(Australia, Italy 02 Aug 1917 – 17 Jan 1996)
Portrait of Wally Smith
- Other titles:
- Head of a fellow Prisoner of War, Crete, WWII, Man with the beard
- Not on display
- Further information
Justin O'Brien enlisted in the army in May 1940 – joining the 2/5 Australian General Hospital (AGH) as a medical orderly – and departed Sydney that October bound for the Middle East. In April 1941, following the German invasion, the 2/5 AGH was deployed to Greece. After the fall of Crete, the division was captured and taken to Kokkinia, above Athens, where O'Brien witnessed the appalling brutality of war.
In December 1941 he was transported by cattle train across Europe to Stalag XXA at Toruń (Thorn) in Poland. At the camp O'Brien joined the theatre troupe and set up an art class, where his students drew and painted one another. Fellow POWs included the painters Jesse Martin and Austen Deans, with whom he studied work by Post-Impressionist masters through books available in the camp's library. Deans diary entry for 31 January 1943 states:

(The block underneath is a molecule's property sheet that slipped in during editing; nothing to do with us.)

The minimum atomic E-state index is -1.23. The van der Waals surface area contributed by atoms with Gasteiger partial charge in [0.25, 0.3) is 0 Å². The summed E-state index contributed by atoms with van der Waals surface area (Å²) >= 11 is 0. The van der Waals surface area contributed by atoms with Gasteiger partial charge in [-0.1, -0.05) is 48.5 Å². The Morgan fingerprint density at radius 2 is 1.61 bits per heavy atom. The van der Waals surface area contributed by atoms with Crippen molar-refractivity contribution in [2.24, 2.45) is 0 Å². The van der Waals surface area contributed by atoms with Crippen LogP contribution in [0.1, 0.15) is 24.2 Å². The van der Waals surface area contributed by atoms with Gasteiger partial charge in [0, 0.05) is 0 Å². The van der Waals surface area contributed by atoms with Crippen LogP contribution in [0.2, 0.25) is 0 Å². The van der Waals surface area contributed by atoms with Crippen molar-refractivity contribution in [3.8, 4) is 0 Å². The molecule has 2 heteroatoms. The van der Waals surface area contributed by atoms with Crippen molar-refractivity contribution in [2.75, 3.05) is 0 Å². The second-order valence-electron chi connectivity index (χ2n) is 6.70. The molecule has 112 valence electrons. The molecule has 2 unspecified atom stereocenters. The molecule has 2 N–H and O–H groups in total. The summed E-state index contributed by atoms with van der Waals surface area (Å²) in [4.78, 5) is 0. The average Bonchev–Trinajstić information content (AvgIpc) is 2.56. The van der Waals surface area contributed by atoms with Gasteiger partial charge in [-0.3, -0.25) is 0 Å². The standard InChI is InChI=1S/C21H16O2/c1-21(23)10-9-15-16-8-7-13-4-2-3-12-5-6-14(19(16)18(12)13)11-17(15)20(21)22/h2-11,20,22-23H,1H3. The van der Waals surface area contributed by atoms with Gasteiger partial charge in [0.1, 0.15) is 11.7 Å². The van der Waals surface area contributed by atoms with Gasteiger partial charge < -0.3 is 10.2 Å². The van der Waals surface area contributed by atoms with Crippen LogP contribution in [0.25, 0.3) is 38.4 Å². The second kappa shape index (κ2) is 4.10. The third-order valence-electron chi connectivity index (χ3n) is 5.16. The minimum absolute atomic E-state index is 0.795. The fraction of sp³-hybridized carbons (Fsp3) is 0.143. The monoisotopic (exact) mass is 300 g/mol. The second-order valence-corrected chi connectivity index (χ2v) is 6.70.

'Very good day today. Justin painted a glorious, exquisite head, in pearly flesh(?) red hat, green scarf, ochre ground. ... Justin's head was of Wally Smith.'
This portrait displays the lessons of Cezanne and Van Gogh firmly established, through O'Brien's use of broken colour and impasto brushwork.
- Place of origin
- oil on cardboard (Red Cross packing case)
- 41.6 x 29.4 cm board; 52.6 x 40.5 cm frame
- Signature & date
Signed and dated u.l. corner, black oil "JuSTIN O'BriEN/ 1943".
- Gift of the Margaret Hannah Olley Art Trust 2012
- Accession number
- © Estate of Justin O'Brien